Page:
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Learning New Skills

By: Jeff Durham - Updated: 19 Aug 2012 | comments*Discuss
 
Learning New Skills Learning Skills Work

Many people choose to go to work and earn money as opposed to opting for further full-time education and there are many valid reasons to choose either path.

For those who place education first on their list of priorities they see a full-time commitment to pursuing additional qualifications as their best opportunity to ultimately find a career which they will enjoy and feel suited to and they are quite willing to sacrifice an income now for the benefits of both their own job satisfaction and the potential of higher earnings later on.

However, there are many people who like the look of a particular company and/or job who choose to earn money now and to review their educational qualifications later.

Additionally, there are others, who may go to college or university then get a job and yet still want to pursue other qualifications as well.

So, what are the options open to you if you are in work and still want to learn new skills?

Learndirect

Learndirect is not just for people who are working and who wish to gain further qualifications, people from all walks of life use it. However, its ‘Learning Through Work Scheme’ enables people to study for a short course or a qualification equivalent to university level without the need to take time off work. As a lot of these courses can be done at home and at any time, you can even consider enrolling on one without your employer’s knowledge but many employers will actively support these kinds of courses anyway and will often pay or contribute for the cost of the course, as long as it’s relevant to your job.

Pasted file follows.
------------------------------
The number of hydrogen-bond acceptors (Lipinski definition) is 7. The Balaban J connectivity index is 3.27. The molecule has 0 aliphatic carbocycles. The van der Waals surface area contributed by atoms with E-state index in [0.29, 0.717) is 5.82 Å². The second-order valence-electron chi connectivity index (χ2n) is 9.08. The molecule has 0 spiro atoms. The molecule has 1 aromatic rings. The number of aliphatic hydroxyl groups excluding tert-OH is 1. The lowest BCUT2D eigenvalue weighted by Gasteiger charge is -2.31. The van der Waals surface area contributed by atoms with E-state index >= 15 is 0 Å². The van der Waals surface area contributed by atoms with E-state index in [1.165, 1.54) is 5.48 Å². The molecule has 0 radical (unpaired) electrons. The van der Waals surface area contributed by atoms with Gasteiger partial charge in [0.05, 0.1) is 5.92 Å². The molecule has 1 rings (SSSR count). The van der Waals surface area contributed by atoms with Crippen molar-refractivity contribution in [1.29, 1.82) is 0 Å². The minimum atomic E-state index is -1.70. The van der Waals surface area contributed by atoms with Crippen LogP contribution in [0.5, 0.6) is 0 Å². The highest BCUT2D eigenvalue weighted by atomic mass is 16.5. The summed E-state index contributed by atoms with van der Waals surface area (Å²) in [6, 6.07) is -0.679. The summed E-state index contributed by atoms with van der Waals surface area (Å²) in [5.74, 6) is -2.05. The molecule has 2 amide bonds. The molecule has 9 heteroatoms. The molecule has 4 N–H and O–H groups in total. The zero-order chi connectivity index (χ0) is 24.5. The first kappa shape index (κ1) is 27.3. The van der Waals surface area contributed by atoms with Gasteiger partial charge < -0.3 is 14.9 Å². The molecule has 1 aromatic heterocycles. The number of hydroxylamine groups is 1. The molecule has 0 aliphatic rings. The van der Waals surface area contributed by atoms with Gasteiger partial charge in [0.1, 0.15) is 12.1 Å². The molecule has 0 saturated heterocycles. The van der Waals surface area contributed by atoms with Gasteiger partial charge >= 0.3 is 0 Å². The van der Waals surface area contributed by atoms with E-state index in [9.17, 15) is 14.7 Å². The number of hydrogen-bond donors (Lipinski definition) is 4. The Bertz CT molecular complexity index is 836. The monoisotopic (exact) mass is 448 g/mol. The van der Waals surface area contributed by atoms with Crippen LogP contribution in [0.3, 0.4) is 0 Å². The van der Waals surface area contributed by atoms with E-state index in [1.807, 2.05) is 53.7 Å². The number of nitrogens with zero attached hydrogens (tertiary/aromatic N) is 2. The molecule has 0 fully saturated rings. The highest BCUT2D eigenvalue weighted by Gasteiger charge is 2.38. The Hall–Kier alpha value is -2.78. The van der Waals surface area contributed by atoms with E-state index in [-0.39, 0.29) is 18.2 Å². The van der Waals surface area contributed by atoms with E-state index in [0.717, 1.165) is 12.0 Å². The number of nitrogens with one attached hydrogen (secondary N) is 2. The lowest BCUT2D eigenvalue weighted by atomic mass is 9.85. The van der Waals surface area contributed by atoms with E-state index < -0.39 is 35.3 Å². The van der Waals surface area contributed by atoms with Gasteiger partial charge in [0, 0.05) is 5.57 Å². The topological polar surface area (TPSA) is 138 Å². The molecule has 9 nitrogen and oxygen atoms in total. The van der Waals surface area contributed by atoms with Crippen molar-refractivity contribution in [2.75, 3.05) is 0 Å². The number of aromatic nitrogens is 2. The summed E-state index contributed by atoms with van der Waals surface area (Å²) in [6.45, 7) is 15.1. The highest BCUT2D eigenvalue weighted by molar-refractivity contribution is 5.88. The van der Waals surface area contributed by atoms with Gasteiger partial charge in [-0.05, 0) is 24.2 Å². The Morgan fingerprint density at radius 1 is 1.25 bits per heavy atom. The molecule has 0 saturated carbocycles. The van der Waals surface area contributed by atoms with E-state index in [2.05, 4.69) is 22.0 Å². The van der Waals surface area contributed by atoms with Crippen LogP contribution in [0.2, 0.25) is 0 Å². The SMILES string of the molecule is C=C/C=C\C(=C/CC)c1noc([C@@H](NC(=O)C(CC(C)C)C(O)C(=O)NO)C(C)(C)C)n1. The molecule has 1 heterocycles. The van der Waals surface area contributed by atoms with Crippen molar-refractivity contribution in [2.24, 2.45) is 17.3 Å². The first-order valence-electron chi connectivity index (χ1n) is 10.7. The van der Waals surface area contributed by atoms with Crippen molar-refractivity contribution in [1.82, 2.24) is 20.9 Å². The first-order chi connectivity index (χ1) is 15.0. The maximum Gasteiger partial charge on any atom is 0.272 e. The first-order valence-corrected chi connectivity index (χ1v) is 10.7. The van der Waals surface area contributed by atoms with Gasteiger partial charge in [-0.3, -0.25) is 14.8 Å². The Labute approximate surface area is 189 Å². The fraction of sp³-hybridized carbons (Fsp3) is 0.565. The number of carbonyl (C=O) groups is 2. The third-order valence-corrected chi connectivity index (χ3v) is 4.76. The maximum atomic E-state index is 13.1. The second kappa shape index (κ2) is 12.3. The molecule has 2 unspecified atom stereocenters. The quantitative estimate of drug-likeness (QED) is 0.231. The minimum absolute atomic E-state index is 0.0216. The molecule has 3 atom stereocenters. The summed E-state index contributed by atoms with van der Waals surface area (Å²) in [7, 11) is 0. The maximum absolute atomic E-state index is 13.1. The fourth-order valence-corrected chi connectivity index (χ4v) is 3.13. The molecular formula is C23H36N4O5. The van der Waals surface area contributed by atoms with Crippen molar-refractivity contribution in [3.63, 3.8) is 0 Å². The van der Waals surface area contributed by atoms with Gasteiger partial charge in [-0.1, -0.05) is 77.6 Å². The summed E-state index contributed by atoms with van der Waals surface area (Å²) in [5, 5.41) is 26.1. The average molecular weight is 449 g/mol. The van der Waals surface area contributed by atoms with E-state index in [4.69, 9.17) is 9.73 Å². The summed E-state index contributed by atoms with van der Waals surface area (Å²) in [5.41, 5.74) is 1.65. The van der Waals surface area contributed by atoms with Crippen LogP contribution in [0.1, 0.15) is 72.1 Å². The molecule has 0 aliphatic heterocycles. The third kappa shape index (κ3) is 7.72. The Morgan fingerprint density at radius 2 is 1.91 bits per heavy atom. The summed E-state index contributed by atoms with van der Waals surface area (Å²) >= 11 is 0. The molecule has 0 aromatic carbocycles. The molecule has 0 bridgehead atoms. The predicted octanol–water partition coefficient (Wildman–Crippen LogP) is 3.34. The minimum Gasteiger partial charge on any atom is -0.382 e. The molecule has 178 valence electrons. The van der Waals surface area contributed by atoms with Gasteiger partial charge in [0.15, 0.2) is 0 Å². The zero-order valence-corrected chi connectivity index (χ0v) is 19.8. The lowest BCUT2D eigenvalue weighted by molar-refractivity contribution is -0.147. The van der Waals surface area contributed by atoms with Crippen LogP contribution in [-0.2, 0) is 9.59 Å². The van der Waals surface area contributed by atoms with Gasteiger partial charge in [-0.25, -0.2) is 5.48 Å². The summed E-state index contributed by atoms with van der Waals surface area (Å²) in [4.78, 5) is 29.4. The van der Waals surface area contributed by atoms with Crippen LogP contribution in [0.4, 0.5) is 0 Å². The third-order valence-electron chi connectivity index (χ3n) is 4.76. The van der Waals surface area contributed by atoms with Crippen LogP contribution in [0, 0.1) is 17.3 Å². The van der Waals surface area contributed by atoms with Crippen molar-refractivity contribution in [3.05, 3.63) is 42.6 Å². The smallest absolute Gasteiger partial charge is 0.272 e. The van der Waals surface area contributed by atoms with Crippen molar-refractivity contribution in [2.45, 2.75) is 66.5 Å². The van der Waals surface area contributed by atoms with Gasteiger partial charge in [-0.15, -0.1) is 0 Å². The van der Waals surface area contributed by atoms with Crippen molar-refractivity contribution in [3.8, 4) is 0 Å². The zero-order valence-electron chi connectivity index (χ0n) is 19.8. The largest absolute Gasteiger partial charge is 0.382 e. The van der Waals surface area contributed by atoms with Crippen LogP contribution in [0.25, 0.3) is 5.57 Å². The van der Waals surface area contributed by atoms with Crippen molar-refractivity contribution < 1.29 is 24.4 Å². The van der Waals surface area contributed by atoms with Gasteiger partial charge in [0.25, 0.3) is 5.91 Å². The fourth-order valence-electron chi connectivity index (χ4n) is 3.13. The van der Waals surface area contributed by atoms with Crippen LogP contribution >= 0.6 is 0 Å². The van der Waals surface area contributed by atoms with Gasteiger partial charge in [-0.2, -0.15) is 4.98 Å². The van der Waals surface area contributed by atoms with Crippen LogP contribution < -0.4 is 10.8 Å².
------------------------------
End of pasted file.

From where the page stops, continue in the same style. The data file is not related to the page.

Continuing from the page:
Trade Unions

If you are a member of a Trade Union you will be able to access a Learning Representative who can assist you with any training needs you might require in order to progress within your job.

In-house or Employer Recommended Training

Employers recognise the need for a highly skilled workforce and are often only too keen to give their staff the opportunity to learn new skills in order to work more productively and to equip them with the tools to help them to make a career progression in the form of a promotion. Therefore, it might be the employer themselves who provide either in-house training, or who specify the kinds of qualifications they would like their staff to undertake in relation to their specific role and career aspirations and where to take these qualifications.

Courses might be purely vocational or academic or a combination of both. In many cases, they will be ongoing short courses that can fit in to a regular working pattern. In other instances, your employer may pay you your regular salary and give you the opportunity to take educational leave a lengthy period in order to study at college or university.

On the Job Training

Other ways of learning new skills may simply not be about gaining further qualifications but about observing others and being given the opportunity to practice for yourself new skills from more experienced work colleagues which can enhance your prospects within a company. This can be through both watching and learning ‘on the job’ or setting time aside to learn new skills away from the shop floor but in a classroom on site.

Investors in People

For some workers, having a job with a steady income is enough in itself but for those who wish to have a job where the company takes training and the development of its staff seriously, one of the best ways of identifying these kinds of companies are to see if they carry the ‘Investment in People’ logo on any of their literature, letterheads or in any of their job advertisements. If they do, it means that the organisation has made a firm commitment to the training and development of their staff within the ‘Investors in People’ guidelines.

For those who do get to learn new skills whilst at work, it usually makes for a much happier and motivated employee who is more likely to enjoy their job, more likely to progress and move up the ranks and more likely to make it easier for them to find good employment prospects elsewhere if they decide to leave their employer to look for pastures new.

The beauty is that it is never too late to learn and many workers who left school years ago with few or no qualifications have gone on to become highly skilled people, often highly qualified and working in important roles within their companies.

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